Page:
There is no hard and fast ‘rule’ as to when a male tortoise will start head-butting things.
Tortoises can start headbanging at any age, some owners have even shared stories of their male tortoise starting to headbutt at 40 years old!
If your tortoise is head-butting, it is likely that they are asserting its dominance.
This could be sexually or it could be over their territory.
A tortoise may headbutt inanimate objects if there is no other tortoise in their environment that can become the subject of their affection.
In certain circumstances, a lack of stimulus for pet tortoises can exacerbate head-banging behaviors.
If your tortoise is bored, it may lead to slightly more aggressive behaviors and can signal boredom.
If this is the case, then tortoise owners should try to provide some ‘landscaping’ in the environment.
For example plants, mounds, things for the tortoise to climb on, and hideouts to keep them entertained.
Another reason your tortoise could be ramming is if they feel there is competition for food.
This primarily occurs when there are several tortoises living together. Your tortoises may ram each other at feeding times.
If your tortoise views you as competition for food, you may find that they try to ram you as you are feeding them or putting their food down.
This can also happen when you interact with them on occasion.
In general terms, head butting is not a sign of aggression in tortoises, it is rather a normal behavioral trait.
However, some tortoise owners may be concerned that their pet is showing signs of overtly aggressive behavior.
Why Do Tortoises Get Aggressive?
There are several factors that may cause some aggressive behavior in your pet tortoise.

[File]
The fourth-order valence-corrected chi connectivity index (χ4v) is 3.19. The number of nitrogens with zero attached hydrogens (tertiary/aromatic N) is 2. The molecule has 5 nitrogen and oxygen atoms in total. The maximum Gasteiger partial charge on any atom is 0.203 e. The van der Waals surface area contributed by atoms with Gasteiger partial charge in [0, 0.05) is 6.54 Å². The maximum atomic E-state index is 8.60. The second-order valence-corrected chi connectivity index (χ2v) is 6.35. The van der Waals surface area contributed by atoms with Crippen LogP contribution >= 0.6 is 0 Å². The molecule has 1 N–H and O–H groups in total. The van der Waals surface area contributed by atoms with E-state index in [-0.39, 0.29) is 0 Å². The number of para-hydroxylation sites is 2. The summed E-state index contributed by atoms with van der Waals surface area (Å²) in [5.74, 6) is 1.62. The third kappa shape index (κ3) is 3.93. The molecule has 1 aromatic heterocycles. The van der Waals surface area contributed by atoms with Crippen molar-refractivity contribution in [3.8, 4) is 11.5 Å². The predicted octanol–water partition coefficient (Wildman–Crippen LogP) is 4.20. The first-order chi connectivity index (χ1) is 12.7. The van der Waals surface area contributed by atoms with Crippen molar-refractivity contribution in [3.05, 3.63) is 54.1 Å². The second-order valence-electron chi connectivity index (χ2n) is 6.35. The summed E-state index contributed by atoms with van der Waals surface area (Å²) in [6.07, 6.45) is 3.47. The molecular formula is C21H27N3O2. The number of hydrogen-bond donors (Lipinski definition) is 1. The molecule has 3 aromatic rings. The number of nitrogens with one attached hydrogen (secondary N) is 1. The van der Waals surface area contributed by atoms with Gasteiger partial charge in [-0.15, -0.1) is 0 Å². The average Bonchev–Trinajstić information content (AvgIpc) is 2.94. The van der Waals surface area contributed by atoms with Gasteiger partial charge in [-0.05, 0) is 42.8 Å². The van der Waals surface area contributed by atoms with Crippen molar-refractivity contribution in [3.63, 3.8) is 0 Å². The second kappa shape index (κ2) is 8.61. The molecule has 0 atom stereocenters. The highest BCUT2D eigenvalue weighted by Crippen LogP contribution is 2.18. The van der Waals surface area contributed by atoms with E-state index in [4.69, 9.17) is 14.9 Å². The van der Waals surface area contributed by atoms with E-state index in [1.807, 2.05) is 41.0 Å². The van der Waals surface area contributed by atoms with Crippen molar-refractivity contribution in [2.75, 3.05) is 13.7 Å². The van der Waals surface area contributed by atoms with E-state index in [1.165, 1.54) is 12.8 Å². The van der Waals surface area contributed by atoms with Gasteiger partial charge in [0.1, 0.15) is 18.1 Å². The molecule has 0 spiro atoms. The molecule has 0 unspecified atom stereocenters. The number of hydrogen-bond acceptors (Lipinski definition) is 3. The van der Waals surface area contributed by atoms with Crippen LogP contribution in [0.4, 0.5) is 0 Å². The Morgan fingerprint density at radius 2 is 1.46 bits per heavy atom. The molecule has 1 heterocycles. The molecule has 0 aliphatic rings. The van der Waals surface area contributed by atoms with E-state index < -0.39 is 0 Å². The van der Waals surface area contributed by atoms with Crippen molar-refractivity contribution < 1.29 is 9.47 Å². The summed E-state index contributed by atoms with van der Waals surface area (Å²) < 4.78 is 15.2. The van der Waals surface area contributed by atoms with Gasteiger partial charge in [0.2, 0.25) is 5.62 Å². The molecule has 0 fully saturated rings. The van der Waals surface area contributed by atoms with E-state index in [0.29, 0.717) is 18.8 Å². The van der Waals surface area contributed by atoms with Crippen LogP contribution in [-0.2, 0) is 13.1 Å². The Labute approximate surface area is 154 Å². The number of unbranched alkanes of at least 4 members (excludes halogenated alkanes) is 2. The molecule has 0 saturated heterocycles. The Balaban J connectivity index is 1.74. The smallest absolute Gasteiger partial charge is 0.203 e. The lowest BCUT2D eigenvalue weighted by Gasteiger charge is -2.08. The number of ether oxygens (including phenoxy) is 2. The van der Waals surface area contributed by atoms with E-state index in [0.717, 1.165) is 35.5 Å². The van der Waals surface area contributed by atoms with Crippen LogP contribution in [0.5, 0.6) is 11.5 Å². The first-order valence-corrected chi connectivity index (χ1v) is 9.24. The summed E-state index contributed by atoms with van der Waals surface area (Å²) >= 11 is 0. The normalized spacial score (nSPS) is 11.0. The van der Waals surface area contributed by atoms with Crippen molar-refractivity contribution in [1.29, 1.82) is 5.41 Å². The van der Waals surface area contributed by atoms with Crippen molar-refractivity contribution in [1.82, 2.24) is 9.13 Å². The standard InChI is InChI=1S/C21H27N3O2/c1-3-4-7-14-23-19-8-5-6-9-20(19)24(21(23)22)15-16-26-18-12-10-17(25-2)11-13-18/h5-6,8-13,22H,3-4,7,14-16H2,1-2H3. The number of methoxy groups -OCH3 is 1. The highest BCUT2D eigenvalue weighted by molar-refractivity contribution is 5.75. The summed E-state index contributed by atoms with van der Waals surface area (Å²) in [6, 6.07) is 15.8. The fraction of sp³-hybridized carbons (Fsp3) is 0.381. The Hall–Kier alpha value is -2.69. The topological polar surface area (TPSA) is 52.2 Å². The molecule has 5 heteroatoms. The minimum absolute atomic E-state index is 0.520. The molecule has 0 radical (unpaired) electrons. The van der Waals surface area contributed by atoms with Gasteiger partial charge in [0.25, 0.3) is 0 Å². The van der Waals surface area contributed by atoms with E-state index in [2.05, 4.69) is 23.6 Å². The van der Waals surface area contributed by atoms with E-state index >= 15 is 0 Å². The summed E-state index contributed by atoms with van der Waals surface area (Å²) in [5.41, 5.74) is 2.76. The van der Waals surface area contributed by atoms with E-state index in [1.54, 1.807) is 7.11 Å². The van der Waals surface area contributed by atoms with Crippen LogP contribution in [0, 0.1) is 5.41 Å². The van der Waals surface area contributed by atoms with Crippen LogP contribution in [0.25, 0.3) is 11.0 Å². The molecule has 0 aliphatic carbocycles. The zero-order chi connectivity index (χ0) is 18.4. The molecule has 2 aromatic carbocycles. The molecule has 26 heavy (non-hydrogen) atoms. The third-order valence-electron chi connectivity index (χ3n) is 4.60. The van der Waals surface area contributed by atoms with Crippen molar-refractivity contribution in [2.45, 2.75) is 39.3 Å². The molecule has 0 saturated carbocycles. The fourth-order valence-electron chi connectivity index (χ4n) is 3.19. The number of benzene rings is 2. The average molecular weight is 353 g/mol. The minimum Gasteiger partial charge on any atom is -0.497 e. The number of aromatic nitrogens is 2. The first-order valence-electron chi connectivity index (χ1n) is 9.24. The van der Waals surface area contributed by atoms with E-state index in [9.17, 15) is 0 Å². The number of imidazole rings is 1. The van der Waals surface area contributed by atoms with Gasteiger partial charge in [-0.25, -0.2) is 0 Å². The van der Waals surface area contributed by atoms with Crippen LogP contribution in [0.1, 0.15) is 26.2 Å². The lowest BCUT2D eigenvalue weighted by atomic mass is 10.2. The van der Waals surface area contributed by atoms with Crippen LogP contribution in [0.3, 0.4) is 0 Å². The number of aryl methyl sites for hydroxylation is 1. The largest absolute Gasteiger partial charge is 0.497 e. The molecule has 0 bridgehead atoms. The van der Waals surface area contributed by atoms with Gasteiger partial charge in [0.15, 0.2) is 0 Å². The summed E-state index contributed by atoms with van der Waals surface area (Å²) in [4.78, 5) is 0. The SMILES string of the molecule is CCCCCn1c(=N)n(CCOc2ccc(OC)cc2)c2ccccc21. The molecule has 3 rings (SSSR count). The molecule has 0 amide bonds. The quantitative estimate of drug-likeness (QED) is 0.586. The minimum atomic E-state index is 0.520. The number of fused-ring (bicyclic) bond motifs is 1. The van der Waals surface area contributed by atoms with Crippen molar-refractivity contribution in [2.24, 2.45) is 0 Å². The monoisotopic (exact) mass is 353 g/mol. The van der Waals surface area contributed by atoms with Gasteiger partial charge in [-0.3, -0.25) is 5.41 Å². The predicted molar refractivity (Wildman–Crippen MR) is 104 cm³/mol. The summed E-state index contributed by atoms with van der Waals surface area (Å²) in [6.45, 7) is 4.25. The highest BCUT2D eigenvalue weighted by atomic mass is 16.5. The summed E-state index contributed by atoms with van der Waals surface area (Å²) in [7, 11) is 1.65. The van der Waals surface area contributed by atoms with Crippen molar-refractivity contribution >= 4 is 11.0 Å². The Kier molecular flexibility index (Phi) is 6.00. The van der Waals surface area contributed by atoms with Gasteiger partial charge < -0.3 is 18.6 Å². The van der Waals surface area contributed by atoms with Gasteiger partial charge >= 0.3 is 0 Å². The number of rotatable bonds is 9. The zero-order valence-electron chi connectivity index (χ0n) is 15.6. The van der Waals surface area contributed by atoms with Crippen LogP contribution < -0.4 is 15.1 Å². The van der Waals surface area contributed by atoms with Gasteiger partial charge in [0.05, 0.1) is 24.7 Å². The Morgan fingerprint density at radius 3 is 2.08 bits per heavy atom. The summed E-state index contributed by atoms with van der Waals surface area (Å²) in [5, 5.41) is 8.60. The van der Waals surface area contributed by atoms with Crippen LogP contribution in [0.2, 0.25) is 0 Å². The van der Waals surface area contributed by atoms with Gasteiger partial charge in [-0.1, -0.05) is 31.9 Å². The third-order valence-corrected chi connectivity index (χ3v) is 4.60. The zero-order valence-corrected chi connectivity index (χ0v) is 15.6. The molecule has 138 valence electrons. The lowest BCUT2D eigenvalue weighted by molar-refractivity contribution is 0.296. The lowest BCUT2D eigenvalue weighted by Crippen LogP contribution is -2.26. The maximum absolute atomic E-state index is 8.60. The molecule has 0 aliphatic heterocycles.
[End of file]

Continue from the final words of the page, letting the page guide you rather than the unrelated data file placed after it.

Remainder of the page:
It is important to note that generally tortoises are not aggressive animals by nature, so it can be useful to understand and identify the source of your tortoise’s aggression.
Aggression usually has a trigger, so there are some things that you can look out for if your pet tortoise is showing signs of this behavior.
You may experience some aggression from your tortoise if:
- If your tortoise is not given enough ‘alone time’ in their own space (it would be super frustrating for humans too to have people constantly in and out of their bedroom!),
- There are different species of tortoise kept in close proximity (the same enclosure),
- There is a lack of stimulation (by way of landscaping and toys) in their enclosure,
- Two (or more) male tortoises are homed together in the same enclosure,
- Your female tortoise is gravid carrying eggs,
- Your tortoise is hungry (yes, tortoises can and do experience hanger).
If your tortoise is showing signs of aggression, try to eliminate or at least minimize any of these contributing factors as a first step.